My Arabic name is Yusuf Sasson Shumail. I was born in Taht Al Takia, in the old city of Baghdad, Iraq on December 31,1930. In 1941, I survived the anti-Jewish pogrom, known as the Farhud.  During the Farhud, which happened during the holy Jewish holiday of Shavuot, Baghdad’s Jewish population came under the attack of vicious mobs. Rioters looted and burned Jewish homes and businesses and murdered innocent Jewish men, women and children. I was eleven. Some have referred to the Farhud as the Kristallnacht of the Middle East.

In June, 1948 I graduated from Al A’Dadiah High School, ready to continue my studies in America. Being Jewish, I was refused an exit visa. Fearing government persecution after Iraq lost the war against Israel in 1948, I was smuggled out to Iran, and then to Israel. You can read about my escape by clicking here.

My father and my oldest brother, Shmuel, were well-known importers of cloth, pajamas, shirts, silk dresses and men suits. Fearing government harassment and threats on their lives from Muslim customers, who refused to pay their bills, they were smuggled out to Iran in 1952.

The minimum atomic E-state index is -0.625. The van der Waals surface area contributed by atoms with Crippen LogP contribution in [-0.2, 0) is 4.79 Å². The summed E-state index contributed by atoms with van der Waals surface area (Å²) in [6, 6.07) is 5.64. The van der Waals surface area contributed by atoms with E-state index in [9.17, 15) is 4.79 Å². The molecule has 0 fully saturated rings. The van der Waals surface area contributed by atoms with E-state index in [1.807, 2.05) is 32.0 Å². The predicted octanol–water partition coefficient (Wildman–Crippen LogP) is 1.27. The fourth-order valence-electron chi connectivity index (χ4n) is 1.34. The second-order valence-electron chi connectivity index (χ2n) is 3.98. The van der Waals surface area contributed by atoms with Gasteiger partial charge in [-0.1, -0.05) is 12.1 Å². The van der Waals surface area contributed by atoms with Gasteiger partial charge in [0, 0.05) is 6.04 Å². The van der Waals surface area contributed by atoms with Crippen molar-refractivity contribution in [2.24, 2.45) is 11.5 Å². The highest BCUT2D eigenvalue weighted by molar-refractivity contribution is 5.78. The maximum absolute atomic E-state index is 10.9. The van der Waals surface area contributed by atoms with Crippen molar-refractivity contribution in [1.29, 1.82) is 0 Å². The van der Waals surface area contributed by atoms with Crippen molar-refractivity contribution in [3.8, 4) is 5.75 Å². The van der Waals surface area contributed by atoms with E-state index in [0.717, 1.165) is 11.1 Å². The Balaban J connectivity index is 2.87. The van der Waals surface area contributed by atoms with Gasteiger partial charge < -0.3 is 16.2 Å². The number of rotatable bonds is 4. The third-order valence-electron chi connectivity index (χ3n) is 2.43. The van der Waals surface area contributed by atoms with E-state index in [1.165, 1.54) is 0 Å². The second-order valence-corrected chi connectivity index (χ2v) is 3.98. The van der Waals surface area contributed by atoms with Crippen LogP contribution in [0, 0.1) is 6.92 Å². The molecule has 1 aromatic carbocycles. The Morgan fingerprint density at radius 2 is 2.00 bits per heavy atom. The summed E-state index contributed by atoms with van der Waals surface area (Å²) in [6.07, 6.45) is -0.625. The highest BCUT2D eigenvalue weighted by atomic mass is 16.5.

The warehouse building called Khan, which they had owned for many years in Baghdad’s clothing district, was confiscated. The value of the merchandise and confiscated property was between 300,000 – 500,000 dinars. In today’s value the estimated cost is between $900,000 to $1,200,000. Our fully furnished home in the Al Alwiya district, and our private car, was also confiscated. Our citizenship was revoked and we lost not only our private property, but also our community and access to our favorite synagogue and it’s contents.  My story is not unique, as all Jews from Iraq had their private and communal property confiscated and their citizenships revoked.

My family and I are truly happy, grateful and honored to be living in this great nation, the United States of America. We never look back or think of what was taken away from us.

The Jewish religious archives, recovered by the US troops in the basement of the secret police headquarters in Baghdad after the invasion of Iraq in 2003 are the last remnants of my decimated 2,600 year-old community. Sadly I learnt that the US government is planning to return the archives, restored at a cost of $3 million dollars to Iraq. If this is allowed to happen it will be compounded injustice to me, my parents and ancestors and the whole Jewish community from Iraq. It will rob my ancestral heritage from my children and their children, a connection to their history.

The Iraqi government robbed us of all our assets and possessions. In 1948 there were approximately 150,000 Jews living in Iraq. There are less than five elderly Jews remaining in Iraq today. Sending the archives back to Iraq will be a travesty of justice and risks obliterating the last vestiges of our rich history there forever.

Please, please don’t let this happen. You can learn more about Iraqi Jews and the archive by clicking here.

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